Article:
The external characteristic of the girder bridge is usually the visible separation of the superstructure ( bridge girder ) from the substructure (supports, abutments) by bearings . The bearings transfer the loads from the superstructure to the substructure and give the bridge girder the necessary positional security and freedom of movement. The cross-sectional shape in the longitudinal direction corresponds externally to a beam , mostly the beam height is constant. Superstructures with variable superstructure heights are possible. As a rule, the lower chord has a curvature in accordance with the moment load; it is haunched . The beam makes optimal use of the strength of the material and is used as a static system in conventional bridges with small to medium spans (approx. 80 m). Economic spans for girder bridges are up to 100 m, approx. 100–200 m for extradosed bridges and from 200 m for cable-stayed bridges . The girder bridge is often found mainly because of the comparatively simple production. Many bridges over motorways are designed in this way. Beam bridges can be designed with various cross-sectional geometries in the transverse direction.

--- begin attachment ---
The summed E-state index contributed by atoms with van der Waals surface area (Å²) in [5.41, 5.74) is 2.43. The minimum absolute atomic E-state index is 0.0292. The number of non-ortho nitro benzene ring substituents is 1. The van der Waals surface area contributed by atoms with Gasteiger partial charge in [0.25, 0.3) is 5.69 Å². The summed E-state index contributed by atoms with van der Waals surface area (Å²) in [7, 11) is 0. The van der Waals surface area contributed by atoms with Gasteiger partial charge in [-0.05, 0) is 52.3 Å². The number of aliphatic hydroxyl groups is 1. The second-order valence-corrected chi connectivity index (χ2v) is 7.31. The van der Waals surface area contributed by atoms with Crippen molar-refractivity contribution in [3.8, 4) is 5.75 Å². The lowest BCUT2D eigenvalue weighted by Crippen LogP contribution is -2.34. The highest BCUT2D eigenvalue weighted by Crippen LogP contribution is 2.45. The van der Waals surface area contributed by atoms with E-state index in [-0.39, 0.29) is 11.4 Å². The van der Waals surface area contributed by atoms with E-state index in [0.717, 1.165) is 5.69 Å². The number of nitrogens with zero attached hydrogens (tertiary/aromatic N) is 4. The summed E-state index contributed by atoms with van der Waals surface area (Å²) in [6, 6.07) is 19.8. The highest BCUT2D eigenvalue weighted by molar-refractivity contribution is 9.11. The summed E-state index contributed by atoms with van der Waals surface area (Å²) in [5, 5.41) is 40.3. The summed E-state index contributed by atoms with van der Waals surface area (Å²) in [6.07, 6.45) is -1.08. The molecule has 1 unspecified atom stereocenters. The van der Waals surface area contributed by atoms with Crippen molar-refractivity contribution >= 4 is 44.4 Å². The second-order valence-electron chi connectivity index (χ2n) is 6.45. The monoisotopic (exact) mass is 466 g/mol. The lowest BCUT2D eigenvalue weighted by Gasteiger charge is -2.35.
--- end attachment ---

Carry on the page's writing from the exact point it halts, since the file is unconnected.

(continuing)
Double-girder bridge
    Plate bridge

    In terms of the static system, the solid panel is a wide beam. The plate is often used for overpasses, especially in crooked structures, with a limited overall height and a maximum span of 30 m. The full plate is often provided with cantilever arms on both sides and is then similar to the single- web T -beam. A particular problem with the solid board is the accommodation of the drainage.

    Prestressed concrete box girder bridge

    The T-beam combines the properties of a plate with those of the beam. In order to achieve greater spans or to save material, one or more girders are arranged in the longitudinal direction of the bridge under a comparatively thin plate.

    Box girder bridge on stilts in Xiamen , China
    Box girder bridge on stilts in Xiamen , China
    Box girder